A Book

by James C. Kaufman,Robert J. Sternberg

  • Publisher : Cambridge University Press
  • Release : 2019-03-31
  • Pages : 754
  • ISBN : 1107188482
  • Language : En, Es, Fr & De
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The largest and broadest-ranging Handbook of creativity yet, presenting comprehensive, rigorous, and up-to-date scientific scholarship on creativity.

Simulating Prehistoric and Ancient Worlds

Simulating Prehistoric and Ancient Worlds
A Book

by Juan A. Barceló,Florencia Del Castillo

  • Publisher : Springer
  • Release : 2016-10-20
  • Pages : 404
  • ISBN : 3319314815
  • Language : En, Es, Fr & De
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This book presents a unique selection of fully reviewed, extended papers originally presented at the Social Simulation Conference 2014 in Barcelona, Spain. Only papers on the simulation of historical processes have been selected, the aim being to present theories and methods of computer simulation that can be relevant to understanding the past. Applications range from the Paleolithic and the origins of social life up to the Roman Empire and Early Modern societies. Case studies from Europe, America, Africa and Asia have been selected for publication. The extensive introduction offers a thorough review of the computer simulation of social dynamics in past societies as a means of understanding human history. This book will be of great interest to researchers in the social sciences, archaeology, evolutionary anthropology, and social history.

Creativity

Creativity
Human Trait

by Prof R V M Chokkalingam

  • Publisher : Notion Press
  • Release : 2022-07-21
  • Pages : 100
  • ISBN : 9781639576555
  • Language : En, Es, Fr & De
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The book is very much wired to Creativity, and it takes readers back to the basics of Creativity. Creativity is a unique characteristic of the human race. Our history is the history of human Creativity and Innovation. The intellectual evolution of the human race is all based on Creativity and Innovation. Creativity is the mark of individualit...

Origins

Origins
The Scientific Story of Creation

by Jim Baggott

  • Publisher : Oxford University Press
  • Release : 2018-06-06
  • Pages : 432
  • ISBN : 0192561979
  • Language : En, Es, Fr & De
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What is life? Where do we come from and how did we evolve? What is the universe and how was it formed? What is the nature of the material world? How does it work? How and why do we think? What does it mean to be human? How do we know? There are many different versions of our creation story. This book tells the version according to modern science. It is a unique account, starting at the Big Bang and travelling right up to the emergence of humans as conscious intelligent beings, 13.8 billion years later. Chapter by chapter, it sets out the current state of scientific knowledge: the origins of space and time; energy, mass, and light; galaxies, stars, and our sun; the habitable earth, and complex life itself. Drawing together the physical and biological sciences, Baggott recounts what we currently know of our history, highlighting the questions science has yet to answer.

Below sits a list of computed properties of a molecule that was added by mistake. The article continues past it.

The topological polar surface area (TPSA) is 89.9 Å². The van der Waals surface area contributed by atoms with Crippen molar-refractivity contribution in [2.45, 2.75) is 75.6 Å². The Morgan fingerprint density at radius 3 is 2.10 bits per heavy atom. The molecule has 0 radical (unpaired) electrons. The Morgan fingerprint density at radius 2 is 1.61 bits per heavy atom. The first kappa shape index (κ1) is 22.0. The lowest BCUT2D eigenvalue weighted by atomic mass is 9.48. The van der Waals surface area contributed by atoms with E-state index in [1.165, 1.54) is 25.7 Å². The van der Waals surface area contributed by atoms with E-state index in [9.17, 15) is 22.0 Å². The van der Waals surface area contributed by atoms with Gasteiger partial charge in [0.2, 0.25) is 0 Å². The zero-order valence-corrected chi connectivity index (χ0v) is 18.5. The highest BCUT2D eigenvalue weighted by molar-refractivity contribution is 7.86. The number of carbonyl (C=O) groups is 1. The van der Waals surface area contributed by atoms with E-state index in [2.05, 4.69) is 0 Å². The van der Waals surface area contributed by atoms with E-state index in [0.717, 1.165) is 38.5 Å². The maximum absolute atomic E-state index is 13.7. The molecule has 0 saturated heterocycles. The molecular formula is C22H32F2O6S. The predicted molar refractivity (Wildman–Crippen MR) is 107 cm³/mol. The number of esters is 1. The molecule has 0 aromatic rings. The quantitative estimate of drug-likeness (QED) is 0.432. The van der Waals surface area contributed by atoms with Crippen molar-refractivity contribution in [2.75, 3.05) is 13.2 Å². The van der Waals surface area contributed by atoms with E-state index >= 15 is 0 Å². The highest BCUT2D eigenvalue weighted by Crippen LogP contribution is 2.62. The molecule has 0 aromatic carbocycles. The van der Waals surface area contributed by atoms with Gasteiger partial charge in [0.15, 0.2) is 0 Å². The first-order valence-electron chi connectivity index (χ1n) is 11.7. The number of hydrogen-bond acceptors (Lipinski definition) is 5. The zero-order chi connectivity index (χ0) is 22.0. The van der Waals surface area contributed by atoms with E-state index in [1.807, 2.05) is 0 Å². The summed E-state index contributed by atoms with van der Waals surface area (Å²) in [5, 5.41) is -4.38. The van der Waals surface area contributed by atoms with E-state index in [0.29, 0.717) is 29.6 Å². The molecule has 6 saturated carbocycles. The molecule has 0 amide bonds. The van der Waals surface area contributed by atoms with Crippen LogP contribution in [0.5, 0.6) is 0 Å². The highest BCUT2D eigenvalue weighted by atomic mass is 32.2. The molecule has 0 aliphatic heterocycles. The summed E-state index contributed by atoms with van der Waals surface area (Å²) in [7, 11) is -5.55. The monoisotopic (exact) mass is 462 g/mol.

Prehistoric Ukraine

Prehistoric Ukraine
From the First Hunters to the First Farmers

by Malcolm C. Lillie,I. D. Poti︠e︡khina

  • Publisher : Unknown Publisher
  • Release : 2020
  • Pages : 354
  • ISBN : 1789254612
  • Language : En, Es, Fr & De
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Homo Problematis Solvendis–Problem-solving Man

Homo Problematis Solvendis–Problem-solving Man
A History of Human Creativity

by David H. Cropley

  • Publisher : Springer
  • Release : 2019-02-05
  • Pages : 165
  • ISBN : 9811331014
  • Language : En, Es, Fr & De
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This book presents the history of modern human creativity/innovation through examples of solutions to basic human needs that have been developed over time. The title – Homo problematis solvendis – is a play on the scientific classifications of humans (e.g. Homo habilis, Homo erectus, Homo sapiens), and is intended to suggest that a defining characteristic of modern humans is our fundamental ability to solve problems (i.e. problem- solving human = Homo problematis solvendis). The book not only offers new perspectives on the history of technology, but also helps readers connect the popular interest in creativity and innovation (in schools, in businesses) with their psychological underpinnings. It discusses why creativity and innovation are vital to societies, and how these key abilities have made it possible for societies to develop into what they are today.

Learning Strategies and Cultural Evolution during the Palaeolithic

Learning Strategies and Cultural Evolution during the Palaeolithic
A Book

by Alex Mesoudi,Kenichi Aoki

  • Publisher : Springer
  • Release : 2015-04-30
  • Pages : 169
  • ISBN : 4431553630
  • Language : En, Es, Fr & De